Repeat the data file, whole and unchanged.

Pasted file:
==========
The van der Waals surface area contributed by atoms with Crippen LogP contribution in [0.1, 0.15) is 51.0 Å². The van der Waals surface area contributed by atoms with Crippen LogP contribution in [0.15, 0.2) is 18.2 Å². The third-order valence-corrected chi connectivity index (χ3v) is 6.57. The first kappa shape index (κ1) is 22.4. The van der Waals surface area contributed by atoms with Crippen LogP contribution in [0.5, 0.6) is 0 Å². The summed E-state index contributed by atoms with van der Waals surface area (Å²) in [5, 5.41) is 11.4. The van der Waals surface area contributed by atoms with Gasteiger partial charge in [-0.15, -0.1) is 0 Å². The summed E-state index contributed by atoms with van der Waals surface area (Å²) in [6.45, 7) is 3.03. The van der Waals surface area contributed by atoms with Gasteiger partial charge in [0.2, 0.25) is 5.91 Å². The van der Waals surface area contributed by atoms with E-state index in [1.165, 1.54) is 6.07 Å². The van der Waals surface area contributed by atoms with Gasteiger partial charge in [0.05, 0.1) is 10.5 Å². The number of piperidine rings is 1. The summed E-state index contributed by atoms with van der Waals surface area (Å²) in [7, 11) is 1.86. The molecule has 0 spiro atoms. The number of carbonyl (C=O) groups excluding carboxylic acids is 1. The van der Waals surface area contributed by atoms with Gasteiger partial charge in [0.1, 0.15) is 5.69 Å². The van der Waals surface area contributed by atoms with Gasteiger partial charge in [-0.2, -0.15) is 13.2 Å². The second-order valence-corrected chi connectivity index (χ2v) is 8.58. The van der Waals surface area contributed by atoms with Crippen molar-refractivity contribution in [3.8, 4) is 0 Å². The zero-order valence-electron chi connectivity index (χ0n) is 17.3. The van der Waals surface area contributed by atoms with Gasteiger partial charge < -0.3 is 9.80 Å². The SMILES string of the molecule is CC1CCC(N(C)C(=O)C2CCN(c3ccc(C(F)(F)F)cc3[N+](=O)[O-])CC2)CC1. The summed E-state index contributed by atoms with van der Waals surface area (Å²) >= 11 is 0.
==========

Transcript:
The van der Waals surface area contributed by atoms with Crippen LogP contribution in [0.1, 0.15) is 51.0 Å². The van der Waals surface area contributed by atoms with Crippen LogP contribution in [0.15, 0.2) is 18.2 Å². The third-order valence-corrected chi connectivity index (χ3v) is 6.57. The first kappa shape index (κ1) is 22.4. The van der Waals surface area contributed by atoms with Crippen LogP contribution in [0.5, 0.6) is 0 Å². The summed E-state index contributed by atoms with van der Waals surface area (Å²) in [5, 5.41) is 11.4. The van der Waals surface area contributed by atoms with Gasteiger partial charge in [-0.15, -0.1) is 0 Å². The summed E-state index contributed by atoms with van der Waals surface area (Å²) in [6.45, 7) is 3.03. The van der Waals surface area contributed by atoms with Gasteiger partial charge in [0.2, 0.25) is 5.91 Å². The van der Waals surface area contributed by atoms with E-state index in [1.165, 1.54) is 6.07 Å². The van der Waals surface area contributed by atoms with Gasteiger partial charge in [0.05, 0.1) is 10.5 Å². The number of piperidine rings is 1. The summed E-state index contributed by atoms with van der Waals surface area (Å²) in [7, 11) is 1.86. The molecule has 0 spiro atoms. The number of carbonyl (C=O) groups excluding carboxylic acids is 1. The van der Waals surface area contributed by atoms with Gasteiger partial charge in [0.1, 0.15) is 5.69 Å². The van der Waals surface area contributed by atoms with Gasteiger partial charge in [-0.2, -0.15) is 13.2 Å². The second-order valence-corrected chi connectivity index (χ2v) is 8.58. The van der Waals surface area contributed by atoms with Crippen molar-refractivity contribution in [3.8, 4) is 0 Å². The zero-order valence-electron chi connectivity index (χ0n) is 17.3. The van der Waals surface area contributed by atoms with Gasteiger partial charge < -0.3 is 9.80 Å². The SMILES string of the molecule is CC1CCC(N(C)C(=O)C2CCN(c3ccc(C(F)(F)F)cc3[N+](=O)[O-])CC2)CC1. The summed E-state index contributed by atoms with van der Waals surface area (Å²) >= 11 is 0.